# Artur

#### Lets talk fur - Kajiya Kay

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by , 11-22-2010 at 06:36 AM (27942 Views)
I've spend (or wasted) half a decade on projects involving some sort of furry/feathered creatures. Happy Feet, Where The Wild Things Are, Legend of the Guardians and Happy Feet 2. So, fur shading is going to be my first subject. I will start with a simple Kajiya Kay implementation in 3Delight. Safe to say that majority of hair shaders are using this model. From real-time hair shaders on GPUs to every project I've worked on. It's fast and relatively easy to understand.

Code:
```//======================================
/ diffuse component of the shading model
//======================================
color KajiyaKayHairDiffuse( vector T; )
{
// Accumulate incoming radiance from lights in C
color C = 0;
extern point P;
illuminance( P )
{
// Must declare extern L & Cl because we're in a function
extern vector L;
extern color Cl;
float nondiff = 0;
lightsource( "__nondiffuse", nondiff );
if( nondiff < 1 )
{
vector LN = normalize( L );
C += ( 1 - nondiff ) * Cl * sin( acos( T.LN ) );
}
}
return C;
}

//======================================
// specular component of the shading model
//======================================
color KajiyaKayHairSpecular( vector T; vector V; float sharpness; )
{
// Accumulate highlights from lights in C
color C = 0;
extern point P;
illuminance( P )
{
// Must declare extern L & Cl because we're in a function
extern vector L;
extern color Cl;
float nonspec = 0;
lightsource( "__nonspecular", nonspec );
if( nonspec < 1 )
{
vector LN = normalize( L );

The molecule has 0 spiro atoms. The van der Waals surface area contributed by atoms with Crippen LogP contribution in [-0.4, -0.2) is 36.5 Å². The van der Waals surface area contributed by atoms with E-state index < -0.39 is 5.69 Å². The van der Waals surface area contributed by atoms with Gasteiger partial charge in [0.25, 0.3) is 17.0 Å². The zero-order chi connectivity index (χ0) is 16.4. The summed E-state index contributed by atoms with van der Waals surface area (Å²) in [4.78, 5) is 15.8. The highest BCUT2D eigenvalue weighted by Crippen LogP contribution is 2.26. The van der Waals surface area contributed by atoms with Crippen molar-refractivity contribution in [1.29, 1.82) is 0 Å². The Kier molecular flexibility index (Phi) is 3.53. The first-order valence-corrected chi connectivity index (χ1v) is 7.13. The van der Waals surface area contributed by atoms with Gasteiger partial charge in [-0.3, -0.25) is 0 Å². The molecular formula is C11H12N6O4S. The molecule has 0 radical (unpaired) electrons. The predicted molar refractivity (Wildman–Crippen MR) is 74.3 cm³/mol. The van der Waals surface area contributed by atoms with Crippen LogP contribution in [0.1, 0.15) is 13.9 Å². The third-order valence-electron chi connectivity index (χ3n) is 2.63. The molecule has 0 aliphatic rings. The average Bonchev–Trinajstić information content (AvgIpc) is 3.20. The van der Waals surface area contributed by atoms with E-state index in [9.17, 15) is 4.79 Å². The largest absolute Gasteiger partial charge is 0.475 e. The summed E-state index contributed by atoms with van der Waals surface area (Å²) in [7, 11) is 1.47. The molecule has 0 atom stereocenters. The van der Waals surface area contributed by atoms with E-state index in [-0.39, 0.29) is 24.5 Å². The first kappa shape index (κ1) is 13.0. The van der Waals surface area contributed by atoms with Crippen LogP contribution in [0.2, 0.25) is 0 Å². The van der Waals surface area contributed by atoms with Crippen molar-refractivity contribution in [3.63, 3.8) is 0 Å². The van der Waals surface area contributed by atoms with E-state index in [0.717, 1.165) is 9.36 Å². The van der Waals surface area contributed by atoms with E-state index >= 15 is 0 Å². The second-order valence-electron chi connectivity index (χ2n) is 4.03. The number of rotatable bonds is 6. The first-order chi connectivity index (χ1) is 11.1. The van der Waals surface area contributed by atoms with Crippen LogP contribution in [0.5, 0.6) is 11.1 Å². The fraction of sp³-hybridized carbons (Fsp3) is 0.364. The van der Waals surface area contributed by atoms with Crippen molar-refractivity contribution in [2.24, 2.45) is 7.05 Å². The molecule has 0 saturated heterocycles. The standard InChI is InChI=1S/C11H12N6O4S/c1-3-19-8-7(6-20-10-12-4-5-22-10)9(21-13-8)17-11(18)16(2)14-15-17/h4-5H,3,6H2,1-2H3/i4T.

C += ( 1 - nonspec ) * Cl * pow( cos( abs( acos( T.LN ) - acos( -T.V ) ) ), sharpness );

//C += ( 1 - nonspec ) * Cl * pow( sin( acos( T.LN ) ) * sin( acos( T.V ) ), sharpness );
//C += ( 1 - nonspec ) * Cl * pow( sin( acos( T.LN ) ) * sin( acos( T.V ) ), sharpness );
}
}
return C;
}```
Kajiya Kay model is actually from 1989! There are a lot of improved modifications since and diffuse component is probably the first part you'd like to address. Using purely curve tangent for diffuse shading doesn't look all that natural so without going into much details, check out how Sony ImageWorks made things happen on Stuart Little: http://www.renderman.org/RMR/Publications/infbeyond.pdf

In a nutshell, it mixes the surface normal vector at the base of the hair with the tangent vector at the current point on the hair. Amount of mix is based on the angle between the tangent vector at the current point on the hair, and the surface normal vector at the base of the hair. Now say it very quickly.

Before I'm going to get Marschner model working I will provide a shader with implemented 'Stuart Little' trick and a working RIB. Additionally I'd like to show how to simulate Marschner's refractive properties with Kajiya Kay model. Easy!

Updated 11-23-2010 at 01:17 AM by Artur

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